1771 – 1859 Inclusive date(s)
This collection contains administrations of wills and estates, other financial and legal documents, and correspondence relating to the Houtz family of Bethel Township, Lebanon County.
Brian C. Kissler
The Houtz family were landowners and farmers in Bethel Township, Lebanon County from the mid-eighteenth through the mid-nineteenth century. During that span, the family amassed land and wealth and intermarried with and maintained close connections to other prominent landowning families most often associated with the German Reformed congregation at St. Paul's or Klopp's Church in Hamlin, Pa.
Johann Phillip Houtz (1708-1766)
emigrated to Pennsylvania prior to 1733 and warranted 190 acres of land near Hamlin in Bethel Township, Lancaster (now Lebanon) County in 1746. In 1752, Houtz had acquired another 248 acres in Bethel township for an annual quit rent. He married Anna Margaret Royer and had at least ten children.
Wendell Houtz (d.1798)
removed from Pennsylvania in the early 1780s and settled at Stony Creek in Shenandoah County, Virginia where he died in late 1797 or early 1798.
Philip Lawrence Houtz (1740-1796)
purchased 102 acres of land in Bethel township in 1761 but moved to Cumberland County, Pennsylvania prior to 1780.
Henry Houtz (1745-1796)
remained in Bethel township near Hamlin and became a prosperous farmer and prominent resident. He amassed two tracts of land totaling 406 acres, valued at £ 1816 17s 6d
and £ 1695 3s 9d
respectively upon his death in 1796 and left an additional estate of almost £ 1200
to be divided among his widow and survivng children. Houtz served in the Lancaster County Militia 3rd Company 2nd Battalion 8th Class during the American Revolution. He married Maria Barbara Dubs in 1769 and had nine children.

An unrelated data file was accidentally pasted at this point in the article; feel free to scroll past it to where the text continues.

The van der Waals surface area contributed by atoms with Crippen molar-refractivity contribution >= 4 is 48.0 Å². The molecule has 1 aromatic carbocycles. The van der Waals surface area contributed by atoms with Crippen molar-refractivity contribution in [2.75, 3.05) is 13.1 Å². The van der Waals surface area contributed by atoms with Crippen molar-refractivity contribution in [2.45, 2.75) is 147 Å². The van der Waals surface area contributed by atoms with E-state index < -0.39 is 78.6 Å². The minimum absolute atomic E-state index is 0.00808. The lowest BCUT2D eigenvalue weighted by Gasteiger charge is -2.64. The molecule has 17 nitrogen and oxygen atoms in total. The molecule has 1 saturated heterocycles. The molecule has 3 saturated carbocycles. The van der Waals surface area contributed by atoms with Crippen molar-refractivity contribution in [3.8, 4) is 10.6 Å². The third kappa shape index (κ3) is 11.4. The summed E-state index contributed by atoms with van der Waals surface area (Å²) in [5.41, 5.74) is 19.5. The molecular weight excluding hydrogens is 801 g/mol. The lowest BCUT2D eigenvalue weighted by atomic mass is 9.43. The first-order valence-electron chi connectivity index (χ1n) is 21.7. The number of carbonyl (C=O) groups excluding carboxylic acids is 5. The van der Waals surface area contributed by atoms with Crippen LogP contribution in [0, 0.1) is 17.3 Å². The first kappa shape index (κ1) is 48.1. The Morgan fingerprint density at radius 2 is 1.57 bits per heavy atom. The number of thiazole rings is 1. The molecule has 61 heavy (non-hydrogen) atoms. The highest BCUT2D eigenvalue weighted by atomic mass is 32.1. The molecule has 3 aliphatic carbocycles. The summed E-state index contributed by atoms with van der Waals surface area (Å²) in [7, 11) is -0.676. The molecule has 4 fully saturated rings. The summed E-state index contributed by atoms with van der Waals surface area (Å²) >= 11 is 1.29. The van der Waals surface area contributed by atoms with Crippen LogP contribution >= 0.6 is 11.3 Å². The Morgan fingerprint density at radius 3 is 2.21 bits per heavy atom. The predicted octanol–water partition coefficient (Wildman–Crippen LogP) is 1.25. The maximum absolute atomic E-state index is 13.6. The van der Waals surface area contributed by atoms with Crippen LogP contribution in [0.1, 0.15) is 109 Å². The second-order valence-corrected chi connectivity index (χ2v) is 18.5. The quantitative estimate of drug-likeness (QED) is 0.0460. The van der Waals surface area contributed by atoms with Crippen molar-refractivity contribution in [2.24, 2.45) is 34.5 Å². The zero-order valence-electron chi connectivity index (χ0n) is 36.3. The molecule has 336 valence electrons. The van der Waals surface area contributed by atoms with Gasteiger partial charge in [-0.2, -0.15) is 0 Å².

Philip Henry Houtz (1770-1848)
continued as a farmer in Bethel township and also experienced economic success. Houtz engaged in business ventures beyond agricultre and purchased at least three patents in the first two decades of the nineteenth century. During his residence in Bethel township, he was a notably active member of St. Paul's or Klopp's Reformed Church in Hamlin. Houtz left Lebanon County prior to 1820 and settled near Germantown, Ohio. He died in Ohio in 1848.
William Houtz (1803-1895)
the eldest son of Philip Henry Houtz, resided in both Lebanon and Dauphin counties but maintained close economic and business interests in Hamlin and Fredricksburg.
Scope and ContentEstate papers
from six estates administrated by members of the Houtz family include:
A release and power of attorney for the estate of Wendell Houtz
The will, several releases, an administration account statement and receipts for the estate of John Dubs administrated by Henry Houtz and Jacob Gossert
A bond, a release and an administration account statement and receipts for the estate of Jacob Gossert administrated by Philip Henry Houtz and Catherine Gossert
The will and a release for the estate of Henry Koppenheffer administrated by Philip Henry Houtz
Several bonds, probate inventory, public vendue and receipts for the estate of Jacob Braun administrated by Philip Henry Houtz
Bonds, releases, probate inventory and receipts for the estate of Henry Houtz administrated by Philip Henry and Maria Barbara Houtz
A public vendue for an unidentified decedent
consist of common bonds, promissory notes, and tax assessments.
consist of three patents purchased by Philip Henry Houtz for 'making wine from Cider,' a water wheel and beehives, two land survey drafts for property in Bethel Township, a Lebanon County Court of Common Pleas ruling involving Philip Henry Houtz, three summons for William Houtz concerning debt and a draft of the will of William Houtz.
includes two letters received by Philip Henry Houtz and three letters received by William Houtz concerning land, business and finance. An additional letter from Samuel Rank to Frederick Klett, a Philadelphia apothocary, relates a business relationship involving Henry Houtz.
Miscellaneous personal papers
include an undated poem and several small manuscript fragments inscribed with either financial or religious notes.
Subjects18th century, 19th century, Dauphin County, Dauphin County, Lebanon County, Agreements, Bonds, Receipts, 1820-1830, 1840-1850